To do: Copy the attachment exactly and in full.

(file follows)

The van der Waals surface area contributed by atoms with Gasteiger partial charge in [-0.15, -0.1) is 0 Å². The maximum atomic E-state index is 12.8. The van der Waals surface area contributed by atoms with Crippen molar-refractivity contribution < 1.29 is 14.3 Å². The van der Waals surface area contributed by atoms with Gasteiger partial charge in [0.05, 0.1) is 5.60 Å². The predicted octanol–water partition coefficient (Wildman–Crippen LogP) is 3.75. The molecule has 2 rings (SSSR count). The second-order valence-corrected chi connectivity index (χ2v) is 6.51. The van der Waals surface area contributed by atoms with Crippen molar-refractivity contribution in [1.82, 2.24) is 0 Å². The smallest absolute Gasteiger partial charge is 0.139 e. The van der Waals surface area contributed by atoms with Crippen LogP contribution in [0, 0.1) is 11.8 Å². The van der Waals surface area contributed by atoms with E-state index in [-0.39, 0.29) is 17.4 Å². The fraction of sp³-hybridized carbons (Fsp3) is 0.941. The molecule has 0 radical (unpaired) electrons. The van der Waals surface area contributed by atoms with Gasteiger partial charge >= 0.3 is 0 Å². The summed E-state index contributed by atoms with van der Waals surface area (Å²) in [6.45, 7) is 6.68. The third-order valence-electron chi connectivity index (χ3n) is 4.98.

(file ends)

The van der Waals surface area contributed by atoms with Gasteiger partial charge in [-0.15, -0.1) is 0 Å². The maximum atomic E-state index is 12.8. The van der Waals surface area contributed by atoms with Crippen molar-refractivity contribution < 1.29 is 14.3 Å². The van der Waals surface area contributed by atoms with Gasteiger partial charge in [0.05, 0.1) is 5.60 Å². The predicted octanol–water partition coefficient (Wildman–Crippen LogP) is 3.75. The molecule has 2 rings (SSSR count). The second-order valence-corrected chi connectivity index (χ2v) is 6.51. The van der Waals surface area contributed by atoms with Crippen molar-refractivity contribution in [1.82, 2.24) is 0 Å². The smallest absolute Gasteiger partial charge is 0.139 e. The van der Waals surface area contributed by atoms with Crippen LogP contribution in [0, 0.1) is 11.8 Å². The van der Waals surface area contributed by atoms with E-state index in [-0.39, 0.29) is 17.4 Å². The fraction of sp³-hybridized carbons (Fsp3) is 0.941. The molecule has 0 radical (unpaired) electrons. The van der Waals surface area contributed by atoms with Gasteiger partial charge >= 0.3 is 0 Å². The summed E-state index contributed by atoms with van der Waals surface area (Å²) in [6.45, 7) is 6.68. The third-order valence-electron chi connectivity index (χ3n) is 4.98.